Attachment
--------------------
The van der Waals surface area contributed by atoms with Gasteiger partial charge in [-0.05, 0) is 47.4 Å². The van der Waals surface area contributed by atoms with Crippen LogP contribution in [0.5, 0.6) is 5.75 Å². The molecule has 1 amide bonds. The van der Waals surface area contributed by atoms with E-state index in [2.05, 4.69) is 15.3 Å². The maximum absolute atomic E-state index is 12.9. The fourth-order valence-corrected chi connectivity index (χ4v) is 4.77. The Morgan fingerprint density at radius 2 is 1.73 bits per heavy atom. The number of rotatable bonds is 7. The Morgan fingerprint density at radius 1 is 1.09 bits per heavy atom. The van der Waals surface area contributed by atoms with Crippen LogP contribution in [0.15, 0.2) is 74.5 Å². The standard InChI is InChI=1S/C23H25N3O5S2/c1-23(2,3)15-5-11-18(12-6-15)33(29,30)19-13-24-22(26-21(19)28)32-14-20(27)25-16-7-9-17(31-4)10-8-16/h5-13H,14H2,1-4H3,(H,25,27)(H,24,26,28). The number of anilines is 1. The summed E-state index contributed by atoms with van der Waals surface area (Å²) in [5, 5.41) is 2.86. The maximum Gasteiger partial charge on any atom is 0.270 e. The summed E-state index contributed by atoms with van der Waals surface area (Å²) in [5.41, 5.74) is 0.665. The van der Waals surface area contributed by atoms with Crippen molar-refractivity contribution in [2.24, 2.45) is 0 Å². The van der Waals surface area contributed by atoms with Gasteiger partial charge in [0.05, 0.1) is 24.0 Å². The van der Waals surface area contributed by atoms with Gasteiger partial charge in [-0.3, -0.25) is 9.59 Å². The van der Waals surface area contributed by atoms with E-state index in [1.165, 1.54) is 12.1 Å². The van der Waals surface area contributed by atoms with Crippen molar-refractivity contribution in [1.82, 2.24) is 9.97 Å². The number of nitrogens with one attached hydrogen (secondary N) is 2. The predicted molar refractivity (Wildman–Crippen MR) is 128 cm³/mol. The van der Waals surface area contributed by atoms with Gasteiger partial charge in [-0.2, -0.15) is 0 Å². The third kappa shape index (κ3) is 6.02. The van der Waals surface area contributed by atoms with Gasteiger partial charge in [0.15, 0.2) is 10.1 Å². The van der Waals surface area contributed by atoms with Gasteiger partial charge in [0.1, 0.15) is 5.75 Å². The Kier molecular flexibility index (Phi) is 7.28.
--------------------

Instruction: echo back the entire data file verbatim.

The van der Waals surface area contributed by atoms with Gasteiger partial charge in [-0.05, 0) is 47.4 Å². The van der Waals surface area contributed by atoms with Crippen LogP contribution in [0.5, 0.6) is 5.75 Å². The molecule has 1 amide bonds. The van der Waals surface area contributed by atoms with E-state index in [2.05, 4.69) is 15.3 Å². The maximum absolute atomic E-state index is 12.9. The fourth-order valence-corrected chi connectivity index (χ4v) is 4.77. The Morgan fingerprint density at radius 2 is 1.73 bits per heavy atom. The number of rotatable bonds is 7. The Morgan fingerprint density at radius 1 is 1.09 bits per heavy atom. The van der Waals surface area contributed by atoms with Crippen LogP contribution in [0.15, 0.2) is 74.5 Å². The standard InChI is InChI=1S/C23H25N3O5S2/c1-23(2,3)15-5-11-18(12-6-15)33(29,30)19-13-24-22(26-21(19)28)32-14-20(27)25-16-7-9-17(31-4)10-8-16/h5-13H,14H2,1-4H3,(H,25,27)(H,24,26,28). The number of anilines is 1. The summed E-state index contributed by atoms with van der Waals surface area (Å²) in [5, 5.41) is 2.86. The maximum Gasteiger partial charge on any atom is 0.270 e. The summed E-state index contributed by atoms with van der Waals surface area (Å²) in [5.41, 5.74) is 0.665. The van der Waals surface area contributed by atoms with Crippen molar-refractivity contribution in [2.24, 2.45) is 0 Å². The van der Waals surface area contributed by atoms with Gasteiger partial charge in [0.05, 0.1) is 24.0 Å². The van der Waals surface area contributed by atoms with Gasteiger partial charge in [-0.3, -0.25) is 9.59 Å². The van der Waals surface area contributed by atoms with E-state index in [1.165, 1.54) is 12.1 Å². The van der Waals surface area contributed by atoms with Crippen molar-refractivity contribution in [1.82, 2.24) is 9.97 Å². The number of nitrogens with one attached hydrogen (secondary N) is 2. The predicted molar refractivity (Wildman–Crippen MR) is 128 cm³/mol. The van der Waals surface area contributed by atoms with Gasteiger partial charge in [-0.2, -0.15) is 0 Å². The third kappa shape index (κ3) is 6.02. The van der Waals surface area contributed by atoms with Gasteiger partial charge in [0.15, 0.2) is 10.1 Å². The van der Waals surface area contributed by atoms with Gasteiger partial charge in [0.1, 0.15) is 5.75 Å². The Kier molecular flexibility index (Phi) is 7.28.